• 1 tsp vanilla essence
  • 300ml thickened cream
  • 2 tbsp Baileys Irish Cream Liquer

Candied pecans (if desired- plain pecans or hazelnuts will also work on top!):

  • 1/4 cup pecans
  • 1/4 cup caster sugar
  • 2 tbsp water
  • 1 tsp vanilla essence

Method

1. Preheat oven to 180ºC and line a 12 hole muffin tin with rectangular strips of baking paper, with one end sticking over the edge of the cup (this means the cups stay well-shaped- no paper folds sticking in, and are easy to remove).

2. Mix butter, hazelnut meal, flours, brown sugar and salt in a large mixing bowl until well combined.

3. Press balls of mixture into prepared tin, making the base reasonably thick and pressing up the sides, trying to keep the sides even and not too bulky- you need room for the filling after all!

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4. Bake for around 15 minutes or until nicely browned. They should have puffed up a little bit in the centre at this point, and I use the back of a rounded measuring spoon to gently press the sides of the still-hot cases and make a nice rounded bowl for the chocolate filling to come. Let cool completely before filling.

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5. I made the candied pecans while my tart cases were cooling. If you would like some to top your tarts (or just to eat on their own), simply stir the sugar, water and vanilla in a small saucepan over medium-high heat until the sugar is dissolved.

Add the nuts and stir until the mixture starts to turn golden and bubble, keep stirring for a couple of minutes to make sure they are all well coated and then carefully turn out onto a piece of baking paper to cool.

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6. Add chocolate, cream, vanilla and Baileys to a medium mixing bowl and stir over a pot of simmering water, making sure the base of the bowl is not touching the surface. Stir until the chocolate is completely melted and the mixture is smooth and well combined.

7. Pour mixture into cups until full, I created some cool marbling on a couple of the tarts by using a little measuring cup with a pouring lip with a little bit of cream coating the sides. Will definitely do it to all of them next time, test out my rusty barista skills.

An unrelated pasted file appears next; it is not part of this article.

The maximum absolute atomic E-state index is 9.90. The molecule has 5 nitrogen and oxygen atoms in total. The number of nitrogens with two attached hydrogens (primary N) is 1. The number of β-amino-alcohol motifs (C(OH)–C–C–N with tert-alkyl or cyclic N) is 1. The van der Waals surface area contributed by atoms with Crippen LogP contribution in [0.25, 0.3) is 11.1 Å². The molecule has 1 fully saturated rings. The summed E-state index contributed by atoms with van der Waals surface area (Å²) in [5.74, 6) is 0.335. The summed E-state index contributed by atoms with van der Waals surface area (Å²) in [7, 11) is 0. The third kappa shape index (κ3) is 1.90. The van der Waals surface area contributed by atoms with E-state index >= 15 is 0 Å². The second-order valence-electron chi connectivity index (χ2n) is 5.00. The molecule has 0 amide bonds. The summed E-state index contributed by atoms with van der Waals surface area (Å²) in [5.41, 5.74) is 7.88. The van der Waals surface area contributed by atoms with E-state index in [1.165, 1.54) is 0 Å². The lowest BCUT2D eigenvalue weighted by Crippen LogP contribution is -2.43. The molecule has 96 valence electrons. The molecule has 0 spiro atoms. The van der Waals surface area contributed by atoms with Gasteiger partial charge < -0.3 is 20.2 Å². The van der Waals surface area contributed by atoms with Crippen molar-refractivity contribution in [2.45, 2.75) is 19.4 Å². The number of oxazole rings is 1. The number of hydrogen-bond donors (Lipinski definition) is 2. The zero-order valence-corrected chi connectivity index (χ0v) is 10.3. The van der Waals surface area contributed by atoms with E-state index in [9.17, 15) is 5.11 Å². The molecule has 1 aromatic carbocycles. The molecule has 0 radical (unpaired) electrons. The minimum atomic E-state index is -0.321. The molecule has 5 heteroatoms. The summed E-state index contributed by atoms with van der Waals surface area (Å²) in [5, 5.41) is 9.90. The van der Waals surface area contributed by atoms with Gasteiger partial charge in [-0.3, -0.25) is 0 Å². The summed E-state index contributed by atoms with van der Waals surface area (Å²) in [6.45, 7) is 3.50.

8. Place tarts in the fridge until set and top with candied pecans to serve. So good!

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Some becma bakes fans:

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Jackie couldn’t wait to dig in…
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Two thumbs up from noted food critic Keira.

Salted Caramel Slice!

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You might have already noticed my fondness for salted caramel goodies.

It began in 2011 at an amazing chocolate shop in Camden Passage, London called Paul A. Young Fine Chocolates. Their sea salted caramel was a revelation and I have been a devotee ever since.

That devotion means salted caramel appears in my kitchen on a pretty regular basis; this incarnation is a twist on a well loved classic and is definitely one of my favourites.

I love it so much that I usually give most of it away so I don’t indulge too much!

You will need:

Base

  • 1/2 cup plain flour
  • 1/2 cup self raising flour
  • 1 cup tightly packed light brown sugar
  • 1 cup dessicated coconut
  • 120g butter, melted

Salted Caramel filling 

  • 1 tin sweetened condensed milk
  • 30g butter
  • 2 tbsp golden syrup
  • about 2 tsp sea salt flakes

DSC_0212Chocolate 

  • 180g dark eating chocolate (I used Cadbury Old Gold)
  • 2 teaspoons vegetable oil

Method 

1. Preheat oven to 180C and grease and line a 20x30cm slice tin.

2. Stir the sifted flours, coconut, sugar and butter in a bowl until combined.

3. Press base mixture into prepared tin and place in the oven for 15 minutes or until slightly browned.DSC_0203

4. Meanwhile, heat condensed milk, golden syrup, 30g butter and 1tsp salt flakes in a small saucepan over medium heat. Stir continuously for about 15 minutes or until golden. Let cool for 2 minutes and then carefully taste the still hot mixture, adding the rest of the salt if desired.

5. Spread salted caramel over base, sprinkling with more sea salt flakes if desired, and return to oven for 10 minutes.

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6. Remove slice from oven and cool.

7. Stir chocolate pieces and oil in a small saucepan over low heat until melted, then pour over cooled slice, smoothing with a spoon if necessary.

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8. Refrigerate slice for 3 hours or chocolate has hardened.

9. Cut into around 30 pieces with a hot knife.

I sometimes top the slice with additional salt flakes, like Himalayan pink salt, to finish the look. I didn’t this time because I had added salt between the chocolate and caramel layers, and because it wouldn’t have stayed on top for the journey in for morning tea at work.

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This recipe yields a nice big batch that will have you firmly in the good books with friends and family. Plus, the satisfaction of eating something this mindbogglingly delicious is always amplified when you’ve made it yourself.

Have a great week and happy baking!